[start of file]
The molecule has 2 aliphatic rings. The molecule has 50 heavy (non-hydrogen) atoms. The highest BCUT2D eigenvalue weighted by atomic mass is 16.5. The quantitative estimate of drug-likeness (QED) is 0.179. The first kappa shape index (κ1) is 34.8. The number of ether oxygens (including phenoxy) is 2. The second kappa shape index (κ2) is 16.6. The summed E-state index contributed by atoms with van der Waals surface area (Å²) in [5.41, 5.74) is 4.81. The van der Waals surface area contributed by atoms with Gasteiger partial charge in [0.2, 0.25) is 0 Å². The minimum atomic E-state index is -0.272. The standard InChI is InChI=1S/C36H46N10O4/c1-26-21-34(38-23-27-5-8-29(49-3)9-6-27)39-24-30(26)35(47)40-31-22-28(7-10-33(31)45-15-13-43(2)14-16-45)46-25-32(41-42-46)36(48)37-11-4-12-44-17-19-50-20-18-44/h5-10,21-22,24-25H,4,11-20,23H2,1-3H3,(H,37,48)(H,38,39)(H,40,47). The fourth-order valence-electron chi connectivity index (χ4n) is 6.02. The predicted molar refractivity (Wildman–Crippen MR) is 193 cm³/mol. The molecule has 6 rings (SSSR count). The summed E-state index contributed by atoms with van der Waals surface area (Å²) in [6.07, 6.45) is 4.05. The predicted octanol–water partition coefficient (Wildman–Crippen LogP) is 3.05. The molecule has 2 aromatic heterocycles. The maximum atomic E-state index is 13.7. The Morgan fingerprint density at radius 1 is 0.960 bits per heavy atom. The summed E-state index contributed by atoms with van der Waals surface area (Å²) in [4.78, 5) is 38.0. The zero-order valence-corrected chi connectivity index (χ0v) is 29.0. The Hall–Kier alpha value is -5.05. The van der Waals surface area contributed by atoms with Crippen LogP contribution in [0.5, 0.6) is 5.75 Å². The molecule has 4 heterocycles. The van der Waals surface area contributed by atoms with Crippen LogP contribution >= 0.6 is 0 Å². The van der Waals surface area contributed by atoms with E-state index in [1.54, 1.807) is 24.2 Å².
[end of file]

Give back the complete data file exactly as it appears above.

The molecule has 2 aliphatic rings. The molecule has 50 heavy (non-hydrogen) atoms. The highest BCUT2D eigenvalue weighted by atomic mass is 16.5. The quantitative estimate of drug-likeness (QED) is 0.179. The first kappa shape index (κ1) is 34.8. The number of ether oxygens (including phenoxy) is 2. The second kappa shape index (κ2) is 16.6. The summed E-state index contributed by atoms with van der Waals surface area (Å²) in [5.41, 5.74) is 4.81. The van der Waals surface area contributed by atoms with Gasteiger partial charge in [0.2, 0.25) is 0 Å². The minimum atomic E-state index is -0.272. The standard InChI is InChI=1S/C36H46N10O4/c1-26-21-34(38-23-27-5-8-29(49-3)9-6-27)39-24-30(26)35(47)40-31-22-28(7-10-33(31)45-15-13-43(2)14-16-45)46-25-32(41-42-46)36(48)37-11-4-12-44-17-19-50-20-18-44/h5-10,21-22,24-25H,4,11-20,23H2,1-3H3,(H,37,48)(H,38,39)(H,40,47). The fourth-order valence-electron chi connectivity index (χ4n) is 6.02. The predicted molar refractivity (Wildman–Crippen MR) is 193 cm³/mol. The molecule has 6 rings (SSSR count). The summed E-state index contributed by atoms with van der Waals surface area (Å²) in [6.07, 6.45) is 4.05. The predicted octanol–water partition coefficient (Wildman–Crippen LogP) is 3.05. The molecule has 2 aromatic heterocycles. The maximum atomic E-state index is 13.7. The Morgan fingerprint density at radius 1 is 0.960 bits per heavy atom. The summed E-state index contributed by atoms with van der Waals surface area (Å²) in [4.78, 5) is 38.0. The zero-order valence-corrected chi connectivity index (χ0v) is 29.0. The Hall–Kier alpha value is -5.05. The van der Waals surface area contributed by atoms with Crippen LogP contribution in [0.5, 0.6) is 5.75 Å². The molecule has 4 heterocycles. The van der Waals surface area contributed by atoms with Crippen LogP contribution >= 0.6 is 0 Å². The van der Waals surface area contributed by atoms with E-state index in [1.54, 1.807) is 24.2 Å².